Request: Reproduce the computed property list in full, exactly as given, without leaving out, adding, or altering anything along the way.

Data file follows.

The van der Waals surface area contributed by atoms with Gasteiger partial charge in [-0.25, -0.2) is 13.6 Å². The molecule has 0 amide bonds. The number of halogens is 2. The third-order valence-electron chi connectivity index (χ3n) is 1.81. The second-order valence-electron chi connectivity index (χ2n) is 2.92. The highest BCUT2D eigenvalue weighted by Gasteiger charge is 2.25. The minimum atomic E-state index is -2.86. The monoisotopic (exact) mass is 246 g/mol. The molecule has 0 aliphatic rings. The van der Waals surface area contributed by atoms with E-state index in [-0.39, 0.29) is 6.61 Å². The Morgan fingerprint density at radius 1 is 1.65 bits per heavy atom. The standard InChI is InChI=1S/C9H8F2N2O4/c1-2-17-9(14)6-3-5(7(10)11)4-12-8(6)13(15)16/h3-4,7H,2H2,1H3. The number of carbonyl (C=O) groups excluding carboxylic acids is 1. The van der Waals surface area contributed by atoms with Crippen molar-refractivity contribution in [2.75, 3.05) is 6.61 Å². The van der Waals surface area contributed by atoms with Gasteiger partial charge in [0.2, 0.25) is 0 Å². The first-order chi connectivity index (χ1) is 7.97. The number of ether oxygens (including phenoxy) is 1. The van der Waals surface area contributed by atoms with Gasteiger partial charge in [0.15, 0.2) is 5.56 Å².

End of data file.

The van der Waals surface area contributed by atoms with Gasteiger partial charge in [-0.25, -0.2) is 13.6 Å². The molecule has 0 amide bonds. The number of halogens is 2. The third-order valence-electron chi connectivity index (χ3n) is 1.81. The second-order valence-electron chi connectivity index (χ2n) is 2.92. The highest BCUT2D eigenvalue weighted by Gasteiger charge is 2.25. The minimum atomic E-state index is -2.86. The monoisotopic (exact) mass is 246 g/mol. The molecule has 0 aliphatic rings. The van der Waals surface area contributed by atoms with E-state index in [-0.39, 0.29) is 6.61 Å². The Morgan fingerprint density at radius 1 is 1.65 bits per heavy atom. The standard InChI is InChI=1S/C9H8F2N2O4/c1-2-17-9(14)6-3-5(7(10)11)4-12-8(6)13(15)16/h3-4,7H,2H2,1H3. The number of carbonyl (C=O) groups excluding carboxylic acids is 1. The van der Waals surface area contributed by atoms with Crippen molar-refractivity contribution in [2.75, 3.05) is 6.61 Å². The van der Waals surface area contributed by atoms with Gasteiger partial charge in [0.2, 0.25) is 0 Å². The first-order chi connectivity index (χ1) is 7.97. The number of ether oxygens (including phenoxy) is 1. The van der Waals surface area contributed by atoms with Gasteiger partial charge in [0.15, 0.2) is 5.56 Å².